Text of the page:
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I've setup a Apache web server on Ubuntu Linux. I can see it as http://localhost and http://192.168.1.101 and http://default.local/. All work well. But I can't see localhost from other machines in my network using IP address: http://192.168.1.101 or http://default.local/

I also have added 192.168.1.101 to both computers' /etc/hosts/

I added the lines below to my apache conf:

`Allow from 192.168.1`

but it did not work. It says "the connection has timed out".

what should i do?

PS:

adp@adp-desktop:~$ sudo netstat -ap | grep apache
tcp        0      0 *:www                   *:*                     LISTEN      10581/apache2   
tcp        0      0 localhost:www           localhost:46017         ESTABLISHED 10586/apache2   

Apache conf:

NameVirtualHost *:80
<VirtualHost *:80>
    ServerAdmin webmaster@localhost
    ServerName default.local    
    DocumentRoot /home/www/public_html
    <Directory />
        Options FollowSymLinks
        AllowOverride None
    </Directory>
    <Directory /home/www/public_html>
        Options Indexes FollowSymLinks MultiViews
        #AllowOverride None
        AllowOverride all
        Order allow,deny
        allow from all

    </Directory>
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1  
What does the Listen directive say ? –  Iain Dec 24 '10 at 11:55
    
it listens 80... as i said everything is OK. it just can't be seen from other computers. –  takpar Dec 29 '10 at 5:36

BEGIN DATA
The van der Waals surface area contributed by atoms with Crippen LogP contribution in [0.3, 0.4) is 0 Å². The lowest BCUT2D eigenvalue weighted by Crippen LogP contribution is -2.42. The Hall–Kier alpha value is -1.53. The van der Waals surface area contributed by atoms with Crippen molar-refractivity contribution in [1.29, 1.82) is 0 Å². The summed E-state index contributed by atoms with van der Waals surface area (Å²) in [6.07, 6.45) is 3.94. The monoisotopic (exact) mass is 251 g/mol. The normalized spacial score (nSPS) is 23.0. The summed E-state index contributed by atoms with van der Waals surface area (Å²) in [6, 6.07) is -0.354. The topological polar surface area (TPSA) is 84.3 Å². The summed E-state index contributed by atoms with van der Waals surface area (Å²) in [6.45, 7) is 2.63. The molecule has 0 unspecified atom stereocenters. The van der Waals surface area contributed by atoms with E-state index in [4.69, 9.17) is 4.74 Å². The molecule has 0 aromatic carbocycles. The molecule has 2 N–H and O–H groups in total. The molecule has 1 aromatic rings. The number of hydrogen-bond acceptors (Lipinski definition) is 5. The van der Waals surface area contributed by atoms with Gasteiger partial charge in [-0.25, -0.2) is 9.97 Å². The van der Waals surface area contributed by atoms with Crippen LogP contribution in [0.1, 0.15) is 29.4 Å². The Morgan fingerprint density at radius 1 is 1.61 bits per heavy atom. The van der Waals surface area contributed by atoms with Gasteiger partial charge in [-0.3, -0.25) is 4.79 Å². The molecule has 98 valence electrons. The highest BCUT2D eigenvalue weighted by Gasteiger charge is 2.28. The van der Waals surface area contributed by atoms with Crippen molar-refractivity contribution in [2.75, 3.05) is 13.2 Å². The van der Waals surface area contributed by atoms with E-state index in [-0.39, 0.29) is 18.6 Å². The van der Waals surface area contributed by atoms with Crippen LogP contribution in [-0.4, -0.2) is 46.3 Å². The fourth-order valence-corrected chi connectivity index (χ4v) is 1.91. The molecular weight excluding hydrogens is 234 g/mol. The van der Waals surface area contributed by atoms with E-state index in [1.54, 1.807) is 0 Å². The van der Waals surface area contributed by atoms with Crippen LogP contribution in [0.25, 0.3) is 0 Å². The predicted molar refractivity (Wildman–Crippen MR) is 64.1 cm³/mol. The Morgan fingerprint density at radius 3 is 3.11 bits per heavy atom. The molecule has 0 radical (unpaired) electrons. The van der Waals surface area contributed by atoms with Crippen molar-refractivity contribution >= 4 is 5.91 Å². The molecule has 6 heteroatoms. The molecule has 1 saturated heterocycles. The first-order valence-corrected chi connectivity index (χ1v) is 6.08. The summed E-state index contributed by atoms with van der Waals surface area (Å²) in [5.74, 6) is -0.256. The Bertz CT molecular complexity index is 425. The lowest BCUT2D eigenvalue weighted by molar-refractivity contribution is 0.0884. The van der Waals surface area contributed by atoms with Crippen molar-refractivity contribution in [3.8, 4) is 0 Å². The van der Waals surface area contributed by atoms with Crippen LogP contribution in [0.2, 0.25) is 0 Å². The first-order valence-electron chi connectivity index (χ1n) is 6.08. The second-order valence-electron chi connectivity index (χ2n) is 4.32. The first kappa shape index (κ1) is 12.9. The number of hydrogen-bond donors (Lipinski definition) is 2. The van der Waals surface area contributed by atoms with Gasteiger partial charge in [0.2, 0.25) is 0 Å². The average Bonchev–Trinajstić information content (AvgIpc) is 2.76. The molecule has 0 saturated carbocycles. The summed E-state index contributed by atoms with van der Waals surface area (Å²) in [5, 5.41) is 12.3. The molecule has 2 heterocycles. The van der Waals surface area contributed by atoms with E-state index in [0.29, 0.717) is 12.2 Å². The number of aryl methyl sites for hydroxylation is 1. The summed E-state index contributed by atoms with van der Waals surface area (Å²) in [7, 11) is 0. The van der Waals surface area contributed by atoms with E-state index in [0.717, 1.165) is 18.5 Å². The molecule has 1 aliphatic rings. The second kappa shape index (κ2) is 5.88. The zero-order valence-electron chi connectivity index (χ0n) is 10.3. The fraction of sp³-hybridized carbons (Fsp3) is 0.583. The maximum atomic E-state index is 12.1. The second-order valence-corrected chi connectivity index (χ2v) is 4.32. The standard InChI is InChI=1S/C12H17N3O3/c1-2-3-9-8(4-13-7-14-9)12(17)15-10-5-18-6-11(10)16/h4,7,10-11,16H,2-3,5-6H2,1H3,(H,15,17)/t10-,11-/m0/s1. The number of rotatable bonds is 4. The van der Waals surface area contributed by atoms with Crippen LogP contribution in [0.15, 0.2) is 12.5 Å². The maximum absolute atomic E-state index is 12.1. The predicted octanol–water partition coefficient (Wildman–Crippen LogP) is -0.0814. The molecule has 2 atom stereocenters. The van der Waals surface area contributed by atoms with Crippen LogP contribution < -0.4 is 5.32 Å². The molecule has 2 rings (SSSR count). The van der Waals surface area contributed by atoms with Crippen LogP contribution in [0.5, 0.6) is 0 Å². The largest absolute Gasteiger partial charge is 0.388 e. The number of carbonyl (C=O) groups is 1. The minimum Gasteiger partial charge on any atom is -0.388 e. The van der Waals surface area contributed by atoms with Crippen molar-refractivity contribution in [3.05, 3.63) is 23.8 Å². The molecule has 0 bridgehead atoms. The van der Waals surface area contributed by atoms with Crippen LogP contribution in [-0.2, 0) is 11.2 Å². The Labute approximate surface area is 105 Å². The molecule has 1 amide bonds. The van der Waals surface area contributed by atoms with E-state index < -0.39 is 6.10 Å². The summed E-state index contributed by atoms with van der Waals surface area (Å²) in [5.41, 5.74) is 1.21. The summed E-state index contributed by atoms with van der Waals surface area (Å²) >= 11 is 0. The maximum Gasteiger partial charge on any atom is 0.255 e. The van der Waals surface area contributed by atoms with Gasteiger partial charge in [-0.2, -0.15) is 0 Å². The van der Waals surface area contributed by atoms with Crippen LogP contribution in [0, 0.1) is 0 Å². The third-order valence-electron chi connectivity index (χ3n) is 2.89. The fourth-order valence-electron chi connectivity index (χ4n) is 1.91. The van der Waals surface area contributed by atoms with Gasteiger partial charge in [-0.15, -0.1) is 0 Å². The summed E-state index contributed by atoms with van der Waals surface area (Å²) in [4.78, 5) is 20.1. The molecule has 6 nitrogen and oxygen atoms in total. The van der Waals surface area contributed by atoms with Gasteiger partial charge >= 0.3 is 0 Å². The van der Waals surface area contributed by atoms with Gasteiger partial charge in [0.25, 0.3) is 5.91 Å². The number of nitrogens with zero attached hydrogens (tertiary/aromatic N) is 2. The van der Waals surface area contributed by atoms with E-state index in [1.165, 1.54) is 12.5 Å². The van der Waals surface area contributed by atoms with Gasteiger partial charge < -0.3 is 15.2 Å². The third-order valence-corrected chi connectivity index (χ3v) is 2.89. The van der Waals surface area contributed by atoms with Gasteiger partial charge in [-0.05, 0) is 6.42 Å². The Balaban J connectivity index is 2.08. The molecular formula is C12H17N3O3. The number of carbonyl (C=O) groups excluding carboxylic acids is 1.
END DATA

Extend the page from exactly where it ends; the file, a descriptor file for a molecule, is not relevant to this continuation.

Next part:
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1 Answer

I'm not sure if this is clear for you but the hostname localhost is a local alias on every machine pointing to 127.0.0.1 which is the local loopback interface. It is therefore only accessible from the local machine.

When you have such problem, what you want to do is check what IP the Apache socket is bound to. In order to do this, you can use netstat -ap | grep apache. This will give you a line containing either locahost:80 or *:80. Note that the port number may be replaced by a more intelligible name such as http.

The first one will mean that Apache is only bound to the local interface therefore can't be reached from other computers on the network. The first one will mean that Apache can be reached from the network providing that traffic flows are allowed and fucntionnal (no firewall per example).

EDIT : Considering the configuration you posted, you should check network connectivity. Make sure both PCs can ping each other and make sure you are trying to access the correct IP.

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thanks. i run your command, and added to question. will you check it and tell what does it mean? –  takpar Dec 24 '10 at 11:47
    
can you also post you Apache configuration ? –  Antoine Benkemoun Dec 24 '10 at 11:55
    
yes, i did. please check the question. –  takpar Dec 24 '10 at 12:09
1  
If you've posted your entire apache.conf you've got a real problem. That looks more like a vhost.conf file. –  Andrew Taylor Dec 24 '10 at 12:39
    
you ar right. i set ServerName to my conf. now it is accessible view default.local too. and i set it in my laptop's hosts file. but the problem persists. –  takpar Dec 24 '10 at 15:29
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